“ Underperforming hotels typically offer the investor the opportunity to refurbish and re-brand and to enter a booming Western Cape Hotel market literally within three to four months, as opposed to a greenfield project that will typically take three years plus.”

HICA 2014, the Hotel Investment Conference Africa, which took place from 14 to 16 September in Johannesburg, confirmed the increasing focus and appetite by global hotel operators as well as investors in Sub-Saharan Africa, including South Africa.

“I am positive about the hotel industry and its prospects at large in Africa, but particularly bullish about Cape Town, the Winelands, Route 62 and the Garden Route, and forecast the average occupancy in 2014 for Cape Town to exceed 70 percent. The increasing demand for hotel rooms is spilling over into the Winelands and the rest of the Western Cape, and the average occupancy will grow further as demand is increasing and will continue to do so for at least three years until new room inventory enter the market.

”Global operators are queuing up to get their slice of the action and this in turn offers investors and hotel owners the opportunity to negotiate more competitive management contracts with the focus on fees, ‘key money’ and performance clauses,” says Demes.

Pam Golding Hospitality believes the South African market as a whole has improving opportunities, particularly for globally branded larger hotels in the major metropolitan nodes. However, consideration needs to be given to strategic high growth secondary nodes around the country that have an undersupply of quality hotel inventory.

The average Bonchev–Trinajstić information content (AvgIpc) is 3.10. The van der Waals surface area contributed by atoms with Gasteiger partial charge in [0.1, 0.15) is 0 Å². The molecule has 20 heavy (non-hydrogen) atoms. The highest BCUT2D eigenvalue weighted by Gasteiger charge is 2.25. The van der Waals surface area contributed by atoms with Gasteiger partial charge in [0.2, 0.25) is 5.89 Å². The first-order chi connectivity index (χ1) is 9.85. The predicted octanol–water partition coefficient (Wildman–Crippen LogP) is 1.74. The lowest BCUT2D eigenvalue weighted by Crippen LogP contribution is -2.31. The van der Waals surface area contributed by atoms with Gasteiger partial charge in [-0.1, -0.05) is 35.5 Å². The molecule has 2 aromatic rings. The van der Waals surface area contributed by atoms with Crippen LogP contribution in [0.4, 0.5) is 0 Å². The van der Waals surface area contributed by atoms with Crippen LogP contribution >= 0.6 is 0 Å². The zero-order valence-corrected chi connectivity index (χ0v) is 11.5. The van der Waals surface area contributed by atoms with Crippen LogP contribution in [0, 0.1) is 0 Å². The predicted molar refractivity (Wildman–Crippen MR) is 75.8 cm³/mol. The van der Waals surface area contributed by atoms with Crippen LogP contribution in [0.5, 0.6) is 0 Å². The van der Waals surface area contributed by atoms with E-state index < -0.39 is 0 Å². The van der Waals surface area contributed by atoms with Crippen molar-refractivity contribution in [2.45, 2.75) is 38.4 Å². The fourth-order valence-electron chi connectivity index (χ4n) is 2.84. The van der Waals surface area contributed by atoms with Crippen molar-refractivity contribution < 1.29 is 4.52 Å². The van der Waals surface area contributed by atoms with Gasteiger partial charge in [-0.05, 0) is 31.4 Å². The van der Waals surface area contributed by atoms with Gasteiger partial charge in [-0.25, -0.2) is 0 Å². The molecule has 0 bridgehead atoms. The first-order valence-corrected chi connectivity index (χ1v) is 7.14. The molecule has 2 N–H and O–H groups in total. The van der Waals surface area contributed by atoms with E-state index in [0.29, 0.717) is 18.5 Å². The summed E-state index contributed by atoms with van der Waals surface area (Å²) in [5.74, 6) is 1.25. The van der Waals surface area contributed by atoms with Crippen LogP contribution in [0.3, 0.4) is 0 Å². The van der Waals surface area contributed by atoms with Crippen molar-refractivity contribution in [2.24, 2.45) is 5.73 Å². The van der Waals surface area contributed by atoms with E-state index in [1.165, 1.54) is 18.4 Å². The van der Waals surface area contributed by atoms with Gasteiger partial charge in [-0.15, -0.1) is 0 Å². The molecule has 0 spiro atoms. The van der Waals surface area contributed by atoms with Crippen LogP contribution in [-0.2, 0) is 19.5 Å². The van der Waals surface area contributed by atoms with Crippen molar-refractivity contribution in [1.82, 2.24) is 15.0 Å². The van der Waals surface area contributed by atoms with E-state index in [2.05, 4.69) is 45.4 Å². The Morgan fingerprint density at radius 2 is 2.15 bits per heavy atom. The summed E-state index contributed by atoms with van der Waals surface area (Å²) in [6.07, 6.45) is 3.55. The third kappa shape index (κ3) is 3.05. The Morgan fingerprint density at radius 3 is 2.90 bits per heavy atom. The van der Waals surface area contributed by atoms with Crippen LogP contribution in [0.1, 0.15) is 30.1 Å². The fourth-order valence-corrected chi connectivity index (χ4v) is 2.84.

Demes says the industry is a fast changing one - the strong need for hotel growth on the African continent has ushered in a wave of global management company interest such as Rezidor, Starwood, Hilton, and particularly Marriot through their acquisition of Protea Hotels, amongst others.

South Africa has proven to be an important gateway to the African continent for these global players and their presence will fuel the appetite for investment from global investment players into the sector. Acquisitions certainly remain more attractive compared to greenfield projects. The discount to replacement value gap is narrowing, but on average is still between 25 percent to 35 percent.